Trifluoroacetic acid (TFA) is a very common additive in reversed phase HPLC mobile phase. It is used extensively as an ion pairing reagent for peptide analysis but also as an acid modifier in a wide range of applications. Generally, TFA provides good peak shapes and reproducible chromatography and is compatible with a range of detectors, being volatile and of low UV absorbance. However, if you are using TFA then there are a few things to be aware of which will ensure that you get the best results.
Impurities in TFA may cause noise, high background and spiking in your chromatography. These impurities may come from using low grade reagent or old bottles of TFA. I recommend that a suitable reagent grade is used (preferably HPLC grade) and also, to prevent stability problems, use small bottles so that an opened bottle of TFA is not sitting on your laboratory shelf for a long time. Be careful that a single bottle is opened at a time, especially if there are multiple users. Depending on your requirements, you may find it more convenient to use ampoules of TFA but, as you might expect, these are more costly.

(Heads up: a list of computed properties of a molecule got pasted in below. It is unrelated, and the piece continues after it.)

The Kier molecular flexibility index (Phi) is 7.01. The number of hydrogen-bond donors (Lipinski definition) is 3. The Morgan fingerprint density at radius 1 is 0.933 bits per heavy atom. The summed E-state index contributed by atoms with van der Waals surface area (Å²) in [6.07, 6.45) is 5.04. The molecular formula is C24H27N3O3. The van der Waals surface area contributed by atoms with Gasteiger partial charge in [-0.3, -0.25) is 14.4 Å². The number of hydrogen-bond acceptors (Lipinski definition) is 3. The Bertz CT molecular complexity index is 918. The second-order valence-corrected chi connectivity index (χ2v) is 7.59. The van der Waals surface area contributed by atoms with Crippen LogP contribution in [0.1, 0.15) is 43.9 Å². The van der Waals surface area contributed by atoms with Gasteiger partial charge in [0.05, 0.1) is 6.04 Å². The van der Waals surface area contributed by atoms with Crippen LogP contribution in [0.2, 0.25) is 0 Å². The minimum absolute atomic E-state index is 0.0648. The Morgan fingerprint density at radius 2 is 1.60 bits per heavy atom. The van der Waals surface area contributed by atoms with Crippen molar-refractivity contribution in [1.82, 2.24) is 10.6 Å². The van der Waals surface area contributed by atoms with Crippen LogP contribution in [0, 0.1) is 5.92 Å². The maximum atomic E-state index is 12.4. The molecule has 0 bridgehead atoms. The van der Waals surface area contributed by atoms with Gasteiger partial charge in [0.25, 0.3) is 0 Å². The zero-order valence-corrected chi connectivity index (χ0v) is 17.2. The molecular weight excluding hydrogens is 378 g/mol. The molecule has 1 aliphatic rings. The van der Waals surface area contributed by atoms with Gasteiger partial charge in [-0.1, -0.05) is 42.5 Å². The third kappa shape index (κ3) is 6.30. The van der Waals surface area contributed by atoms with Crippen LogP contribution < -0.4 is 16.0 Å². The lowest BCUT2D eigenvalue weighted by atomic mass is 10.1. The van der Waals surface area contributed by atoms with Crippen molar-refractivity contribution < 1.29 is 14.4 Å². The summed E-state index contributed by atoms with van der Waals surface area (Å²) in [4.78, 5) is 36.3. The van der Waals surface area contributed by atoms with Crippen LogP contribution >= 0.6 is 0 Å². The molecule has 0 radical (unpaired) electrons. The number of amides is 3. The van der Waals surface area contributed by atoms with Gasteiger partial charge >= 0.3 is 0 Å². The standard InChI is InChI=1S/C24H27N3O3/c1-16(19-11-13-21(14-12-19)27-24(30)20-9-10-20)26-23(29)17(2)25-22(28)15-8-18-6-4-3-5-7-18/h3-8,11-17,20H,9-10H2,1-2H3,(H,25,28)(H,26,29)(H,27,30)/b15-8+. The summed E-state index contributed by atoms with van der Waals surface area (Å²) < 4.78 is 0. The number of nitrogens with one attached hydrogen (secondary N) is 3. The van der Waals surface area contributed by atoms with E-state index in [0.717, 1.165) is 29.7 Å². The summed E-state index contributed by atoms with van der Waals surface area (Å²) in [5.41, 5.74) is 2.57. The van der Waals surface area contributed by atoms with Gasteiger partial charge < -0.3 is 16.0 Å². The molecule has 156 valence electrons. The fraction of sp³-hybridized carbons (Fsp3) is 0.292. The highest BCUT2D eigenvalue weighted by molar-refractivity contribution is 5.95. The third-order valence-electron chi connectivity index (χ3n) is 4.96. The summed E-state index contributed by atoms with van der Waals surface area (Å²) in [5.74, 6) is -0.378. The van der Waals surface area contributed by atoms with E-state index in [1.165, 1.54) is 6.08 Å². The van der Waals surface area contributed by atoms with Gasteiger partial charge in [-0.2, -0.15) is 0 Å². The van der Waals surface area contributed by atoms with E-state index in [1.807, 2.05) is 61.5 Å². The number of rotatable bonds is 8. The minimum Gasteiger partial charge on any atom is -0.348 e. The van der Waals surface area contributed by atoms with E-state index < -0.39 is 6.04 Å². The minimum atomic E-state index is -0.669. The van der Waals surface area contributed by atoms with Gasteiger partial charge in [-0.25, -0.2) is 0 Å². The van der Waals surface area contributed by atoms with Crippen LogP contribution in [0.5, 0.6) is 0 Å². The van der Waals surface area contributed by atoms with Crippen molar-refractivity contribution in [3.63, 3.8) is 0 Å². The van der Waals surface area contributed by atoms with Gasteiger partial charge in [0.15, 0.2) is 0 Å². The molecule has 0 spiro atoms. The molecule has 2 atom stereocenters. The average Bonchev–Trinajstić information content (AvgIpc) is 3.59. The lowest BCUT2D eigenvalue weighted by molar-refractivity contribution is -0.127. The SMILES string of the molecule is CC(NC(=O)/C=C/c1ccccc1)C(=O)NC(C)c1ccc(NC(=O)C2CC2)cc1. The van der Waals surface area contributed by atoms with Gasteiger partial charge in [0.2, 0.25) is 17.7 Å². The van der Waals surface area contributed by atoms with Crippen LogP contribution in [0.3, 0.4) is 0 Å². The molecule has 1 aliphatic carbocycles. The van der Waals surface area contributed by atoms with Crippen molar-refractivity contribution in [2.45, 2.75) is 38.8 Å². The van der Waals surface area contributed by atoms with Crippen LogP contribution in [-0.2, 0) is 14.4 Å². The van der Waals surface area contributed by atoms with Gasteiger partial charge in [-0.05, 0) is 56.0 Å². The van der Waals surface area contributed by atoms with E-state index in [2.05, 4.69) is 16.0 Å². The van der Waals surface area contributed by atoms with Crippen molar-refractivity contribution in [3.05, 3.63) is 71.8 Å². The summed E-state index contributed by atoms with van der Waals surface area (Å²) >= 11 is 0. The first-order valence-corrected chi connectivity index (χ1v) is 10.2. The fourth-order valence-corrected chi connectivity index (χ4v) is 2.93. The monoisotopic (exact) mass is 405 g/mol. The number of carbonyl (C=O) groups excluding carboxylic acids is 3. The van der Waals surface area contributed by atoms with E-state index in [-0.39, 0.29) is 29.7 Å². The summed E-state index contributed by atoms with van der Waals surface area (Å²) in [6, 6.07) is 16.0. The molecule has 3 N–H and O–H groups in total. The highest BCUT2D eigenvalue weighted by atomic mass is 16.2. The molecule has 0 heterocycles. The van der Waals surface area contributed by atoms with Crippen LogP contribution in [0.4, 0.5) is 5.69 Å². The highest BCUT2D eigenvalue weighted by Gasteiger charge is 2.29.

TFA is a strong acid; amounts in mobile phase are typically ~ 0.1%v/v or lower. Concentrated TFA is quite dense (1.53 g/mL). This means that the difference between %w/v and %v/v is significant and may be enough to affect your chromatography. Therefore I recommend that you specify the units rather than just write ‘0.1%’ in your analytical procedure.Tweet